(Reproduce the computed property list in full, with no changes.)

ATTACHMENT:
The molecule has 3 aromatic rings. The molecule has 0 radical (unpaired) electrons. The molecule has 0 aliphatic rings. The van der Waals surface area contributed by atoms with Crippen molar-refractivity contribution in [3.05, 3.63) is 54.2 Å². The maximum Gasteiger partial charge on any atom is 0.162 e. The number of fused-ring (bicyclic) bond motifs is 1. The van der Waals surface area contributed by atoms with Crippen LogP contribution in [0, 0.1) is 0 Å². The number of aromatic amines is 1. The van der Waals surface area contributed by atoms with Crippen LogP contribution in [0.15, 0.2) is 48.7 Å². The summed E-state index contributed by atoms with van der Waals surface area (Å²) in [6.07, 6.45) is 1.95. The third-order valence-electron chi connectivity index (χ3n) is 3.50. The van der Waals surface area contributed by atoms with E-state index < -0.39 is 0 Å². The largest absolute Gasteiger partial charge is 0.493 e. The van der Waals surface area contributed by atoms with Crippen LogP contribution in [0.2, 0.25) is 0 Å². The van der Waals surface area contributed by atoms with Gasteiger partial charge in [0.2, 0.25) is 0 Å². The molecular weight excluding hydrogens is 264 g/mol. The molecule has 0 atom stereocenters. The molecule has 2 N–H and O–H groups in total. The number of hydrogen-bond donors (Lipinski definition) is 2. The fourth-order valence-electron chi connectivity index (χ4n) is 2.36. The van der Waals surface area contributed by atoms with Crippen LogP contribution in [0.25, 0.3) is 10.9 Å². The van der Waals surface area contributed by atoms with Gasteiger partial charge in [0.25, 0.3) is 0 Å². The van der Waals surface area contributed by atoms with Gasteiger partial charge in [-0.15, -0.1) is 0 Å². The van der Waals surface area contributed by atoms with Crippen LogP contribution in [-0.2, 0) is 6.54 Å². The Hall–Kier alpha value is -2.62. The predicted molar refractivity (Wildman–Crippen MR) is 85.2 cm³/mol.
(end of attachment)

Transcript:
The molecule has 3 aromatic rings. The molecule has 0 radical (unpaired) electrons. The molecule has 0 aliphatic rings. The van der Waals surface area contributed by atoms with Crippen molar-refractivity contribution in [3.05, 3.63) is 54.2 Å². The maximum Gasteiger partial charge on any atom is 0.162 e. The number of fused-ring (bicyclic) bond motifs is 1. The van der Waals surface area contributed by atoms with Crippen LogP contribution in [0, 0.1) is 0 Å². The number of aromatic amines is 1. The van der Waals surface area contributed by atoms with Crippen LogP contribution in [0.15, 0.2) is 48.7 Å². The summed E-state index contributed by atoms with van der Waals surface area (Å²) in [6.07, 6.45) is 1.95. The third-order valence-electron chi connectivity index (χ3n) is 3.50. The van der Waals surface area contributed by atoms with E-state index < -0.39 is 0 Å². The largest absolute Gasteiger partial charge is 0.493 e. The van der Waals surface area contributed by atoms with Crippen LogP contribution in [0.2, 0.25) is 0 Å². The van der Waals surface area contributed by atoms with Gasteiger partial charge in [0.2, 0.25) is 0 Å². The molecular weight excluding hydrogens is 264 g/mol. The molecule has 0 atom stereocenters. The molecule has 2 N–H and O–H groups in total. The number of hydrogen-bond donors (Lipinski definition) is 2. The fourth-order valence-electron chi connectivity index (χ4n) is 2.36. The van der Waals surface area contributed by atoms with Crippen LogP contribution in [0.25, 0.3) is 10.9 Å². The van der Waals surface area contributed by atoms with Gasteiger partial charge in [0.25, 0.3) is 0 Å². The van der Waals surface area contributed by atoms with Gasteiger partial charge in [-0.15, -0.1) is 0 Å². The van der Waals surface area contributed by atoms with Crippen LogP contribution in [-0.2, 0) is 6.54 Å². The Hall–Kier alpha value is -2.62. The predicted molar refractivity (Wildman–Crippen MR) is 85.2 cm³/mol.